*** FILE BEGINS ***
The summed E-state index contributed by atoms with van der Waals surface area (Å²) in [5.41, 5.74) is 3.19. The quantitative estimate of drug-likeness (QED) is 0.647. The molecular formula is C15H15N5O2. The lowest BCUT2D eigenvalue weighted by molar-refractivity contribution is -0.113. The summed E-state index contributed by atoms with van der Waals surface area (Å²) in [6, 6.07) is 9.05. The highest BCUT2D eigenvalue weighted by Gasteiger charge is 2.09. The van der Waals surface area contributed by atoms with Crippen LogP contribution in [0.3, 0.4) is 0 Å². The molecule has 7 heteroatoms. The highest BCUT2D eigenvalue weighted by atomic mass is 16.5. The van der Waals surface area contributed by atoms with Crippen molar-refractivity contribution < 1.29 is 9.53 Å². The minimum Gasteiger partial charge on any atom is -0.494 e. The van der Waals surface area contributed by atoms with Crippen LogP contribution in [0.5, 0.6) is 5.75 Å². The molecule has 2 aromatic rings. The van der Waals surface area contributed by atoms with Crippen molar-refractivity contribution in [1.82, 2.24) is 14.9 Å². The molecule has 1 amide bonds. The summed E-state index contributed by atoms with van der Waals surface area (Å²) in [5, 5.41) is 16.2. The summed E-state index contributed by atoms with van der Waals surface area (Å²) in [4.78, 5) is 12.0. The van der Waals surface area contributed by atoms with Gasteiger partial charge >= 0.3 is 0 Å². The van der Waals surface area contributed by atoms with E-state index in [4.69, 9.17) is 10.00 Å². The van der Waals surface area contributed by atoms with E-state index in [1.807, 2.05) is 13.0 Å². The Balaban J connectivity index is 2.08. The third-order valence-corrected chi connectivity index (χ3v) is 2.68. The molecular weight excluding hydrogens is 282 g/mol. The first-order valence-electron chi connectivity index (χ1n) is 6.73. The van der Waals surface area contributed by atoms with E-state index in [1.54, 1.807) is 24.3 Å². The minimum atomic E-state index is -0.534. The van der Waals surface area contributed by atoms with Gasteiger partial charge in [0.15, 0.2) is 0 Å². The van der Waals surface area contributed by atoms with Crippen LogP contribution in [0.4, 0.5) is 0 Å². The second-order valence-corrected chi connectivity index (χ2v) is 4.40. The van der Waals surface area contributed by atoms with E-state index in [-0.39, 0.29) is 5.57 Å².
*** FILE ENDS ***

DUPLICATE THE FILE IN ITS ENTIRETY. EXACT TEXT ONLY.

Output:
The summed E-state index contributed by atoms with van der Waals surface area (Å²) in [5.41, 5.74) is 3.19. The quantitative estimate of drug-likeness (QED) is 0.647. The molecular formula is C15H15N5O2. The lowest BCUT2D eigenvalue weighted by molar-refractivity contribution is -0.113. The summed E-state index contributed by atoms with van der Waals surface area (Å²) in [6, 6.07) is 9.05. The highest BCUT2D eigenvalue weighted by Gasteiger charge is 2.09. The van der Waals surface area contributed by atoms with Crippen LogP contribution in [0.3, 0.4) is 0 Å². The molecule has 7 heteroatoms. The highest BCUT2D eigenvalue weighted by atomic mass is 16.5. The van der Waals surface area contributed by atoms with Crippen molar-refractivity contribution < 1.29 is 9.53 Å². The minimum Gasteiger partial charge on any atom is -0.494 e. The van der Waals surface area contributed by atoms with Crippen LogP contribution in [0.5, 0.6) is 5.75 Å². The molecule has 2 aromatic rings. The van der Waals surface area contributed by atoms with Crippen molar-refractivity contribution in [1.82, 2.24) is 14.9 Å². The molecule has 1 amide bonds. The summed E-state index contributed by atoms with van der Waals surface area (Å²) in [5, 5.41) is 16.2. The summed E-state index contributed by atoms with van der Waals surface area (Å²) in [4.78, 5) is 12.0. The van der Waals surface area contributed by atoms with Gasteiger partial charge >= 0.3 is 0 Å². The van der Waals surface area contributed by atoms with E-state index in [4.69, 9.17) is 10.00 Å². The van der Waals surface area contributed by atoms with E-state index in [1.807, 2.05) is 13.0 Å². The Balaban J connectivity index is 2.08. The third-order valence-corrected chi connectivity index (χ3v) is 2.68. The molecular weight excluding hydrogens is 282 g/mol. The first-order valence-electron chi connectivity index (χ1n) is 6.73. The van der Waals surface area contributed by atoms with E-state index in [1.54, 1.807) is 24.3 Å². The minimum atomic E-state index is -0.534. The van der Waals surface area contributed by atoms with Gasteiger partial charge in [0.15, 0.2) is 0 Å². The van der Waals surface area contributed by atoms with Crippen LogP contribution in [0.4, 0.5) is 0 Å². The second-order valence-corrected chi connectivity index (χ2v) is 4.40. The van der Waals surface area contributed by atoms with E-state index in [-0.39, 0.29) is 5.57 Å².